On page 20 of his article, Eckler notes Philip Cohen's approach to the "Bergerson" problem (find the fixed points for integers 1 to n):

**one** **one** **one** four five five five eight eight

**two** three one four four four five five

two **three** one one one four four

two three six seven one nine

two three six seven one

two three **six** seven

two three six

two three

two

The number of fixed-point counts leads us to OEIS sequence A340671, which provides the actual fixed points in one of the links. Eckler gives us the list-sizes which produce matches for the first twenty integers. I have extended this listing to 100000 integers here. Eckler then notes that 3 appears (I am paraphrasing) in A340671 at positions 13 and 31 and asks for additional values. The third occurrence is at position 201 (then 203, 204, 208, ...). He didn't ask for a first 4, 5, 6, ... appearance as these were clearly beyond his realm of realizability at the time. But here they are:

1 1

2 2

3 13

4 202

5 213

6 2202

7 2213

8 14475

9 233164

10 320200

11 449694

12 2450694

13 4367488

14 4580804

15 4580824

The listing is for the first appearance of 1 to 15, giving the position/index at which it occurs. Michael Branicky found #12 on July 7. I determined #13 to #15 yesterday. The fixed points are added here.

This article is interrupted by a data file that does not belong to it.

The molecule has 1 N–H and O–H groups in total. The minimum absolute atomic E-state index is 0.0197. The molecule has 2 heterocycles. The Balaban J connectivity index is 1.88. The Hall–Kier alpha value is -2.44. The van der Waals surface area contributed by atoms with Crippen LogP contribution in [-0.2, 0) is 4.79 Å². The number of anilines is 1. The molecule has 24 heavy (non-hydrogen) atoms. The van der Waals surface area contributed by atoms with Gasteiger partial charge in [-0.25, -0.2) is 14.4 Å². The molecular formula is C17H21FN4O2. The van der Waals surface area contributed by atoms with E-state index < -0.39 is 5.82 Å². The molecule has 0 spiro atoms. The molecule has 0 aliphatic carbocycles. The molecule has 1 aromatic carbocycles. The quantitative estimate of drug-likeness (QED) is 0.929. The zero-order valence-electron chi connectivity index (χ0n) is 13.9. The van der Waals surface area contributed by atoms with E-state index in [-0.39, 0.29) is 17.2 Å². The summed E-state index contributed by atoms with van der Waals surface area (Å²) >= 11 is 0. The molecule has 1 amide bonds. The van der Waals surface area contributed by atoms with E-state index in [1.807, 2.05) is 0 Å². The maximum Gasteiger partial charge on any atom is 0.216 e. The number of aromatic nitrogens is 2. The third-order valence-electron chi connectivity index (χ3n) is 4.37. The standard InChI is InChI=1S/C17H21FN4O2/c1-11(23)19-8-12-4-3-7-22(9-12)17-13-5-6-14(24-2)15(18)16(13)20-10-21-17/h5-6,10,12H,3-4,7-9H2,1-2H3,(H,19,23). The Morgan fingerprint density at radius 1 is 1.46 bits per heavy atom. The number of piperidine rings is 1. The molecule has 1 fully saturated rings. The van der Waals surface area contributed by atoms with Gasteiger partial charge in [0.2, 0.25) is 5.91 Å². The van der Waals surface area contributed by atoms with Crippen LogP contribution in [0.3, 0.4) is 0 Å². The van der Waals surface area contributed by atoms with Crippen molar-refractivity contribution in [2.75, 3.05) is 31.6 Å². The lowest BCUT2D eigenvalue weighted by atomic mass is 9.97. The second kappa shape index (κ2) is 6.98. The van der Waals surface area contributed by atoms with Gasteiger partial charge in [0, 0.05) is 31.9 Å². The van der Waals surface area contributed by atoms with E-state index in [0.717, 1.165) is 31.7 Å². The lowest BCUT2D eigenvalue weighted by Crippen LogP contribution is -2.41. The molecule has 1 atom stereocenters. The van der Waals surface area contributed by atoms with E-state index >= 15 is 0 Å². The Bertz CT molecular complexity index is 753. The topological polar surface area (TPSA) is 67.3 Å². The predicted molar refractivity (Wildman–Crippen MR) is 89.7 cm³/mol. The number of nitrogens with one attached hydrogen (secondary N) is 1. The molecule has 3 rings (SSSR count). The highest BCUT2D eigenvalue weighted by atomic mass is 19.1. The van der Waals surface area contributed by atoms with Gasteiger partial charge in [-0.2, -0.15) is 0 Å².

## Tuesday, July 30, 2024

### Fun with digital roots

Éric Angelini's most recent blog is here. I was sufficiently intrigued with his challenge to find larger primes than his 20248751248751248751248751248751248751248751248751 that I gave it a go:

z(41) = 20 grows into z(89), Éric's 50-digit prime.

z(91) = 22 grows into z(280), a 191-digit prime.

z(300) = 35 grows into z(1064), a 766-digit prime.

z(3740) = 238 grows into z(**d**+3737), a **d**-digit (>140000) prime.

Up to this point, we have 151 primes in Z. Their positions/indices are: 2, 3, 4, 20, 21, 23, 26, 29, 31, 34, 37, 38, 40, 89, 280, 281, 284, 287, 290, 291, 293, 296, 299, 1064, 1066, 1073, 1078, 1079, 1081, 1084, 1085, 1144, 1147, 1170, 1171, 1184, 1221, 1262, 1263, 1265, 1268, 1271, 1278, 1280, 1287, 1616, 1617, 1619, 1660, 1665, 1698, 1700, 1703, 1706, 1707, 1712, 1719, 1721, 1724, 1729, 1784, 1787, 1789, 1792, 1897, 1899, 1914, 1919, 1920, 1922, 1965, 1972, 1973, 1978, 1983, 1986, 1993, 1998, 2001, 2022, 2043, 2045, 2064, 2075, 2076, 2097, 2100, 2103, 2104, 2106, 2109, 2112, 2115, 2225, 2242, 2243, 2245, 2248, 2293, 2336, 2338, 2363, 2366, 2369, 2371, 2388, 2393, 2396, 2513, 2516, 2517, 2660, 2693, 2696, 2697, 2699, 2704, 2709, 2724, 2727, 2744, 2747, 2748, 2750, 2795, 2800, 2801, 2803, 2810, 3156, 3183, 3188, 3191, 3204, 3206, 3225, 3290, 3293, 3360, 3427, 3462, 3475, 3477, 3484, 3485, 3487, 3506, 3511, 3512, 3515, 3738. So we are looking for prime #152 (the next one). I've put an indexed file of Z (to 3752) here.

One might suppose that in the absence of a definite **d**, we cannot continue Z. Actually, assuming that **d** exists, we can. What we cannot do is assign indices to the continuation, unless one is ok with:

**d**+3738 239 (prime #153)**d**+3739 240**d**+3740 241 (prime #154)**d**+3741 242**d**+3742 2428**d**+3743 24287

...

I've computed 11288 terms of this continuation but, in order to make the file size smaller, I have removed **d**+7693 to **d**+15024 from view. The file is here. The final term at the bottom (index **d**+15025) is prime #190, a 7348-digit prime.

### Festival!

*****: "Maggie's Farm"

*****minus Paul Butterfield, plus Al Kooper & Barry Goldberg